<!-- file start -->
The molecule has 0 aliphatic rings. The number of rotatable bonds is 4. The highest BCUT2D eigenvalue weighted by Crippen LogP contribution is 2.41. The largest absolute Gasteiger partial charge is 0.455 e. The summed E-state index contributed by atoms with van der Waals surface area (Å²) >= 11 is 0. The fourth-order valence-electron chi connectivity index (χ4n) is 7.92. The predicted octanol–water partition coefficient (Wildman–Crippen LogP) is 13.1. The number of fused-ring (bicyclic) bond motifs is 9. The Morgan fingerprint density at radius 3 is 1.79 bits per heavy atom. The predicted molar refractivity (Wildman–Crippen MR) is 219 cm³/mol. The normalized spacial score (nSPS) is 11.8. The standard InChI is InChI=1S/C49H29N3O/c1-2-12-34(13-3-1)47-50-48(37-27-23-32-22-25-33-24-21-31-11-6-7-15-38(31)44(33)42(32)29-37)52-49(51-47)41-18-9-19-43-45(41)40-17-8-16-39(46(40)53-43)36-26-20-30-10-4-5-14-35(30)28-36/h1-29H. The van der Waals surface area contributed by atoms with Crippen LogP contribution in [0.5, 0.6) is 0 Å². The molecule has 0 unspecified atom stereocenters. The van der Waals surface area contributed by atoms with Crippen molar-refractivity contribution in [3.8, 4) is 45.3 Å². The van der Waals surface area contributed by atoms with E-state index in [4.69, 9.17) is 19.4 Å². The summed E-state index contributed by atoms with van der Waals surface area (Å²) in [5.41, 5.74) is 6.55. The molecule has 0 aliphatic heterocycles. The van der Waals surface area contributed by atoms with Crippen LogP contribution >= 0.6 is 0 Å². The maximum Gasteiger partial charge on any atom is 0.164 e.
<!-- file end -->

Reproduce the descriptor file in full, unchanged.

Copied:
The molecule has 0 aliphatic rings. The number of rotatable bonds is 4. The highest BCUT2D eigenvalue weighted by Crippen LogP contribution is 2.41. The largest absolute Gasteiger partial charge is 0.455 e. The summed E-state index contributed by atoms with van der Waals surface area (Å²) >= 11 is 0. The fourth-order valence-electron chi connectivity index (χ4n) is 7.92. The predicted octanol–water partition coefficient (Wildman–Crippen LogP) is 13.1. The number of fused-ring (bicyclic) bond motifs is 9. The Morgan fingerprint density at radius 3 is 1.79 bits per heavy atom. The predicted molar refractivity (Wildman–Crippen MR) is 219 cm³/mol. The normalized spacial score (nSPS) is 11.8. The standard InChI is InChI=1S/C49H29N3O/c1-2-12-34(13-3-1)47-50-48(37-27-23-32-22-25-33-24-21-31-11-6-7-15-38(31)44(33)42(32)29-37)52-49(51-47)41-18-9-19-43-45(41)40-17-8-16-39(46(40)53-43)36-26-20-30-10-4-5-14-35(30)28-36/h1-29H. The van der Waals surface area contributed by atoms with Crippen LogP contribution in [0.5, 0.6) is 0 Å². The molecule has 0 unspecified atom stereocenters. The van der Waals surface area contributed by atoms with Crippen molar-refractivity contribution in [3.8, 4) is 45.3 Å². The van der Waals surface area contributed by atoms with E-state index in [4.69, 9.17) is 19.4 Å². The summed E-state index contributed by atoms with van der Waals surface area (Å²) in [5.41, 5.74) is 6.55. The molecule has 0 aliphatic heterocycles. The van der Waals surface area contributed by atoms with Crippen LogP contribution >= 0.6 is 0 Å². The maximum Gasteiger partial charge on any atom is 0.164 e.